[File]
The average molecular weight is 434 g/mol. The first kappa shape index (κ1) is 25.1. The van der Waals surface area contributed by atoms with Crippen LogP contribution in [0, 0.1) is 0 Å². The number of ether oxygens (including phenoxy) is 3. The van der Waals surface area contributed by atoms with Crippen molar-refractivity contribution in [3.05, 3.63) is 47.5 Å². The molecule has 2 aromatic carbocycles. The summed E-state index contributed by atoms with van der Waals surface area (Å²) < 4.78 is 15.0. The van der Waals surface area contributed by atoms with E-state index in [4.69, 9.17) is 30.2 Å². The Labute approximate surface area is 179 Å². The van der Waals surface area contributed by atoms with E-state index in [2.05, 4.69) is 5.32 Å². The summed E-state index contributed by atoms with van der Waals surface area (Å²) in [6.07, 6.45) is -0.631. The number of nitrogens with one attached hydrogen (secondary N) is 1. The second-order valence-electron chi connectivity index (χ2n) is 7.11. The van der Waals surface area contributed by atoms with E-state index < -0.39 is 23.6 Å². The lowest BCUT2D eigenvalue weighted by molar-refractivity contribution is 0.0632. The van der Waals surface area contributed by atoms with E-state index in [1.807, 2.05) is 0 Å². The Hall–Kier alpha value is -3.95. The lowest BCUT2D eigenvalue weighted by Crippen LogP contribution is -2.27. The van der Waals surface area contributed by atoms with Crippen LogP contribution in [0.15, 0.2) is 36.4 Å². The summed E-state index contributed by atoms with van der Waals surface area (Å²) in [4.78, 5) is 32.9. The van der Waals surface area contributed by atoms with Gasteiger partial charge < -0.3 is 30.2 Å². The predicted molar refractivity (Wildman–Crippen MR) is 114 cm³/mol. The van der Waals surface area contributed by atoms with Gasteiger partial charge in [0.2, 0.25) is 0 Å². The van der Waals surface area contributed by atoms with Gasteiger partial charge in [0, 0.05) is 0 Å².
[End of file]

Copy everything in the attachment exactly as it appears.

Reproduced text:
The average molecular weight is 434 g/mol. The first kappa shape index (κ1) is 25.1. The van der Waals surface area contributed by atoms with Crippen LogP contribution in [0, 0.1) is 0 Å². The number of ether oxygens (including phenoxy) is 3. The van der Waals surface area contributed by atoms with Crippen molar-refractivity contribution in [3.05, 3.63) is 47.5 Å². The molecule has 2 aromatic carbocycles. The summed E-state index contributed by atoms with van der Waals surface area (Å²) < 4.78 is 15.0. The van der Waals surface area contributed by atoms with E-state index in [4.69, 9.17) is 30.2 Å². The Labute approximate surface area is 179 Å². The van der Waals surface area contributed by atoms with E-state index in [2.05, 4.69) is 5.32 Å². The summed E-state index contributed by atoms with van der Waals surface area (Å²) in [6.07, 6.45) is -0.631. The number of nitrogens with one attached hydrogen (secondary N) is 1. The second-order valence-electron chi connectivity index (χ2n) is 7.11. The van der Waals surface area contributed by atoms with E-state index < -0.39 is 23.6 Å². The lowest BCUT2D eigenvalue weighted by molar-refractivity contribution is 0.0632. The van der Waals surface area contributed by atoms with E-state index in [1.807, 2.05) is 0 Å². The Hall–Kier alpha value is -3.95. The lowest BCUT2D eigenvalue weighted by Crippen LogP contribution is -2.27. The van der Waals surface area contributed by atoms with Crippen LogP contribution in [0.15, 0.2) is 36.4 Å². The summed E-state index contributed by atoms with van der Waals surface area (Å²) in [4.78, 5) is 32.9. The van der Waals surface area contributed by atoms with Gasteiger partial charge < -0.3 is 30.2 Å². The predicted molar refractivity (Wildman–Crippen MR) is 114 cm³/mol. The van der Waals surface area contributed by atoms with Gasteiger partial charge in [0.2, 0.25) is 0 Å². The van der Waals surface area contributed by atoms with Gasteiger partial charge in [0, 0.05) is 0 Å².